One of the primary keys to these cases is the $587,000 indebtedness represented by the notes covering the funds used to purchase the lands. Plaintiffs contend that they were not aware of these notes in 1964 and did not agree, implicitly or explicitly, that their deed of trust would be junior to the deeds of trust securing these notes. Defendants contend that plaintiffs Goines and Howard had full knowledge of the notes in 1964 and that their knowledge was imputed to the other plaintiffs.
Since the statute of limitations was pleaded by defendants, the burden of showing that the action was instituted within the prescribed period was placed upon plaintiffs. Little v. Rose, 285 N.C. 724, 208 S.E. 2d 666 (1974). It clearly appears that G.S. 1-52, the three years’ statute of limitations, would apply to actions of this type. Although the actions were instituted on 1 April 1969, the record discloses that defendants executed a prospective waiver of the statute of limitations on 25 April 1968. Therefore, did plaintiffs discover, or should they have discovered, the alleged fraud or breach of contract prior to 25 April 1965?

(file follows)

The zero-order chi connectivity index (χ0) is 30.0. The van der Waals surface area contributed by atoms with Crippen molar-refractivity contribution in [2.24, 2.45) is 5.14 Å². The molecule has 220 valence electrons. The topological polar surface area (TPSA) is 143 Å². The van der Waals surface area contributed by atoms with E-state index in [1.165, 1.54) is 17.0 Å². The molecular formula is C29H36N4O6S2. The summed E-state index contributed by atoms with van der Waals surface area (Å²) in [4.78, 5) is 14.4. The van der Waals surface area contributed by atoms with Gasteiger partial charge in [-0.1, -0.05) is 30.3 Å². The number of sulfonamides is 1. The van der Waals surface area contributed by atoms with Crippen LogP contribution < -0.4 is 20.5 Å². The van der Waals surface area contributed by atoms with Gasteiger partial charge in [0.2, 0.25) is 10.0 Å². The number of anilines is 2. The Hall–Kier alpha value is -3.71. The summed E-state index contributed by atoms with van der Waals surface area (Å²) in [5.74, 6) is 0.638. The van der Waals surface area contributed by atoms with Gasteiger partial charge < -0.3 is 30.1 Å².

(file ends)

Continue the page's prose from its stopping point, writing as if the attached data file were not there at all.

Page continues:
The record firmly establishes that plaintiffs formed a limited partnership, that plaintiffs Goines and Howard are general partners and the other plaintiffs are limited partners. Not only was knowledge of the general partners imputed to the limited partners, but the knowledge of plaintiffs Goines or Howard was imputed to the other. Friend v. H. A. Friend & Company, 416 F. 2d 526 (9th Cir. 1969), cert. denied, 397 U.S. 914, 25 L.Ed. 2d 94, 90 S.Ct. 916 (1970) ; Higgins v. Pottery Company, *676279 F. 2d 46 (3rd Cir. 1960), cert. denied, 364 U.S. 899, 5 L.Ed. 2d 193, 81 S.Ct. 232 (1960) ; Southern Chemical Company v. Bass, 175 N.C. 426, 95 S.E. 766 (1918).
It will be noted that soon after the meeting of investors on 14 May 1964, the limited partnership received additional contributions of $210,000, for a total of $300,000; and that on 15 June 1964, when defendant Monteith notified the Bank of Charlotte that Paway had executed a note and deed of trust to the partnership as required by the escrow agreement, the bank turned the $300,000 over to defendants as attorneys for Paway.
Clifford Hemingway, an officer of Paway who was called by plaintiffs as a witness, testified that before the partnership arrangements were consummated (May 1964) he told plaintiff Goines of Paway’s financial situation with respect to the subject real estate and particularly the SMIT loans, and that these loans would be ahead of the partnership indebtedness.
By cross-examination of certain of plaintiffs’ witnesses, defendants caused to be identified and entered into evidence a written document entitled “Guarantee of Notes” and providing as follows: